As my time in Artena has drawn to a close, I am now able to take a step back and appreciate everything I have learned over the past four weeks. As a student of architecture and preservation, I decided to participate in this dig because I wanted to study historical architecture firsthand. I was interested in learning the process of piecing together history through studying the remains of the ancient built environment. The idea of feeling those pieces of history in my own hands, rather than studying them from thousands of miles away in a classroom, seemed rewarding. My first dig has provided a valuable understanding of this process, as well as other skills and knowledge I was not even aware I could gain.
There were some things I expected to learn: the protocols and practices of digging, how physically demanding digging is, and how to analyze a site’s findings. There were also many unexpected aspects that came to light: the tedious and slow quality of archeological work, and most important to me as an architecture student, our intimate connection with the lives of the ancient people that once lived on the site, and the creativity that goes into piecing together the story of these people and their lives.
There are many aspects of archeology that relate to architecture, like walls and building materials; however it is much more than these physical pieces of evidence that are important in archeology. In architecture studios, the non-physical aspect of design is important, but that can often be lost in the cool technologies and interesting forms that are so often seen in student work. Through this dig, I have come to understand the importance of the the intangible aspects of architecture that archeology is so focused on—the story behind these artifacts, the everyday life that went on inside of these walls, the people who created the nails and cut the stone that archeologists are interested in—and as a result, I have gained a new perspective.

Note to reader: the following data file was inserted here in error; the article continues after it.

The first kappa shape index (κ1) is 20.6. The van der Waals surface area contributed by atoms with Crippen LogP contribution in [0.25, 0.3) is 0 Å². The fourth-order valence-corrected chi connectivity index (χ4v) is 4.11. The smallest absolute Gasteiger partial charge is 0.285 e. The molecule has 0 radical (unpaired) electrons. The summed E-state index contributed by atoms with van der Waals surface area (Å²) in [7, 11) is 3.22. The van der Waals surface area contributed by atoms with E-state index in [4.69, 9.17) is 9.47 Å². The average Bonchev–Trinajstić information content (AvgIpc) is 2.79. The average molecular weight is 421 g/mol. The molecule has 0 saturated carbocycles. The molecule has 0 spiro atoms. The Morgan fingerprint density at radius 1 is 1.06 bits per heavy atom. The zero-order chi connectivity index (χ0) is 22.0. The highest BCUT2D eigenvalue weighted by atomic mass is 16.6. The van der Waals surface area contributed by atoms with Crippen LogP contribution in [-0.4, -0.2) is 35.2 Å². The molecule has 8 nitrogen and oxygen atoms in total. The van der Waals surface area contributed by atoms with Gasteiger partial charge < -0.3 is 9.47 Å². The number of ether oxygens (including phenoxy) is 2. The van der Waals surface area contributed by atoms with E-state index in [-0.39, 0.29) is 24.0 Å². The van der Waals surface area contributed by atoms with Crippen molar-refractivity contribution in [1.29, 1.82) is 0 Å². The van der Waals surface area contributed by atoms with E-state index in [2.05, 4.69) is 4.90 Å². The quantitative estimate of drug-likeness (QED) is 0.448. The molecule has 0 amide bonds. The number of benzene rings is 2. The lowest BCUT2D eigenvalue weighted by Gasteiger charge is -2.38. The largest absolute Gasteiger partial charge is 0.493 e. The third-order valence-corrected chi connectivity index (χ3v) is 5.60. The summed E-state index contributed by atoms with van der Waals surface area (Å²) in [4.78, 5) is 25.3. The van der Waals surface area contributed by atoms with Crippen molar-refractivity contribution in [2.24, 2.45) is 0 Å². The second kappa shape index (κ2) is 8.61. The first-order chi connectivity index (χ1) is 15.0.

While finding artifacts and dating walls is interesting, it does not matter without thinking about the people who inhabited the site. I learned that to really understand what is going on on-site, you have to place yourself in the minds of the people who were using the space. Why did they build the walls the way they did? Why are there different floor levels? Why is the villa oriented in a specific way? Thinking about the day-to-day life of these people helps us create possible answers to those questions, and as most of the small items we found were common, such as everyday pieces of pottery, it humanized the people of Piano della Civita. They were more than just a concept, and more than just a piece of history to study as part of the whole Roman civilization; they were real people who had simple everyday lives just like us. Knowing that the site had eventually been abandoned or destroyed makes you wonder what happened to these people, and where their lives went from there. Being so intimate with these peoples’ belongings and home makes you think a lot more about them as real people, helping us as historians understand their lives and the context of their lives better. I truly believe that having this perspective and understanding will help me become a more thoughtful architectural designer.
The academic side of my time in Artena has been incredibly enriching. But I cannot reflect on what I’ve learned on-site without thinking about the people and the place that made my experience in Artena what it was. Without an equally enthusiastic group of friends learning alongside me, a welcoming group of local residents who were excited for us to be bringing their history to light, a dedicated professor, and the opportunity to reflect on my experience through this blog, my experience in Artena would not have been nearly as fulfilling as it has been.